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The introduction to the catalogue for the exhibition of Latin American art Ante América [Regarding America]—presented in late 1992 at the Luis Ángel Arango Library and the Banco de la República in Bogotá—that was written by the art critic Carolina Ponce de León, the North American writer, researcher and curator Rachel Weiss, and the Cuban curator Gerardo Mosquera, outlines the exhibition’s “aspirations” and clarifies its position in terms of the celebration of the Five Hundredth anniversary of the arrival of the Spaniards, or “The Meeting of Two Worlds.” The writers explain that the event should be devoted to reflection and considerations of the complexity of the attending cultural phenomena in order to distance it from the stereotypical categories that are generally used to describe art in Latin America: “postcolonial,” “postmodern,” and “new exoticism.” The essay also addresses aspects that have been avoided by the curators, the criteria and concepts involved in the selection of artists, and the subject matter of the works in the exhibition. The text ends with a suggestion that art is the most appropriate space for a dialogue between north and south.
Ante América [Regarding America] was one of the most important artistic events to take place in Colombia in the early 1990s. It was part of the celebrations for the Five Hundredth anniversary of the arrival of the Spaniards, and was subtitled “The Meeting of Two Worlds” in an attempt to minimize the association with the old term “Discovery of America,” though this did not satisfy all critics. The exhibition catalogue’s introduction is valuable because it provides insight into the curatorial approach that sought to generate spaces for reflection that would help to interpret the main ideas that were up for discussion: identity, multiculturalism, globalization, and postmodernism. These were all subjects that were analyzed in great depth during the early years of the decade, and were the subject of discussion in the theoretical sessions that were organized in connection with “Ante América: Arte, cultura y posmodernidad en América Latina” [Regarding America: Art, Culture, and Postmodernism in Latin America] [see doc. # 1098322]. The event also prompted an outpouring of written responses. Months later, in 1993, essays and articles concerning the event by a number of critics and historians appeared in the Revista Arte Internacional: América Latina: identidad y arte [International Art Magazine: Latin America: Identity and Art] (number 15-16 from 1993) published by the Museo de Arte Moderno [Museum of Modern Art] in Bogotá, such as “Ante América ¿Qué da a una persona su identidad étnica o cultural?” [Regarding America: What Gives People Their Ethnic or Cultural Identity?] by Barbara Bloemink, and “Las tres Américas” [The Three Americas] by Javier Gil, and “Ante América” by Ivonne Pini published in the Revista Arte en Colombia [Art in Colombia Magazine].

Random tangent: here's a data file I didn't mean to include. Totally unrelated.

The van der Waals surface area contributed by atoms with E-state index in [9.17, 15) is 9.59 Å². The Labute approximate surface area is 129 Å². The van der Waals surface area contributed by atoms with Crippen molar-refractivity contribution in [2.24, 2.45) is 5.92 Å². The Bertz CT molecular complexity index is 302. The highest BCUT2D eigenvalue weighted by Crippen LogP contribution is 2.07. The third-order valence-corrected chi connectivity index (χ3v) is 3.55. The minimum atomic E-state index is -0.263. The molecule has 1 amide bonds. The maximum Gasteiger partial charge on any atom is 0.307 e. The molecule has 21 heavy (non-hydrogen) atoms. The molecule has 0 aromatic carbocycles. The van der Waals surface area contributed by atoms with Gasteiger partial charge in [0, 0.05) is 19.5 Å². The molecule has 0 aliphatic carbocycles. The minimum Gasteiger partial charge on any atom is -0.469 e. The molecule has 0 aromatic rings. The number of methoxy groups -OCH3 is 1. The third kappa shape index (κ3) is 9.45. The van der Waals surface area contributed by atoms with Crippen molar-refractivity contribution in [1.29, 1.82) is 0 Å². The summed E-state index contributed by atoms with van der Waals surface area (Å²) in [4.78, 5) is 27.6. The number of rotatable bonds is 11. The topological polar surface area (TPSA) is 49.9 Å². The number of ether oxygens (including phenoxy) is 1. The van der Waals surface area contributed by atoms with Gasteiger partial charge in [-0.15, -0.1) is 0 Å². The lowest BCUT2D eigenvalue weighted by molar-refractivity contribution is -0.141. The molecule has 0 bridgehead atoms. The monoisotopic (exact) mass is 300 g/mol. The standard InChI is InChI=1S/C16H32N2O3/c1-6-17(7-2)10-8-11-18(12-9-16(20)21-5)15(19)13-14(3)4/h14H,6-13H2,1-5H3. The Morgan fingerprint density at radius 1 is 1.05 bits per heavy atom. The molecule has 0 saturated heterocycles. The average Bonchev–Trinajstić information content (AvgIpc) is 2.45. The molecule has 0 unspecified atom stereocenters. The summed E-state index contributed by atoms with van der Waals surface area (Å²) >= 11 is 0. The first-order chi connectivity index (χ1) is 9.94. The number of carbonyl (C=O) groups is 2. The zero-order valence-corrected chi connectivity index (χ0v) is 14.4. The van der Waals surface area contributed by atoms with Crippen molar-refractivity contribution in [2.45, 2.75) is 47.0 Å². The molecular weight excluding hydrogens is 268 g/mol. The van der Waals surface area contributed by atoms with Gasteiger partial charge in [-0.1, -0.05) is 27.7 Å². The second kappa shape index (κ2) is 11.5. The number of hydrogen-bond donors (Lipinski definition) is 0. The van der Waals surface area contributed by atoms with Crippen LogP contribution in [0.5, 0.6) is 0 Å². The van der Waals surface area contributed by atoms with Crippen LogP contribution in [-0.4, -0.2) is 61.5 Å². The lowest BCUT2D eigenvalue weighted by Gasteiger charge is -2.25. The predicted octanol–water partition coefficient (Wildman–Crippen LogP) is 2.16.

At the time there was also a certain amount of contempt in artistic circles for exhibitions such as Magiciens de la Terre (Magicians of the Earth), presented in 1989 at the Centre Georges Pompidou in Paris, which was a collection of all the stereotypes about the folklore, myths, and “marvelous things” associated with Latin American art during this period. It was significant that Ante América was organized as part of the Five Hundredth Anniversary celebrations because that was a most appropriate time to analyze such works, as had been done at other similar events in Latin America and elsewhere: El desafío a la colonización [Challenging Colonization] at the IV Bienal de la Habana [4th Havana Biennial] (1991), Voces de Ultramar [Overseas Voices] at the Casa de América (Madrid), and Novia del Sol, 500 años América Latina y los Países bajos [Bride of the Sun, 500 Years, Latin America and the Low Countries] curated by Catherine Zegher and Paul Vadenbroeck at the Musée Royal de Beaux-Arts [Royal Museum of Fine Arts], Belgium.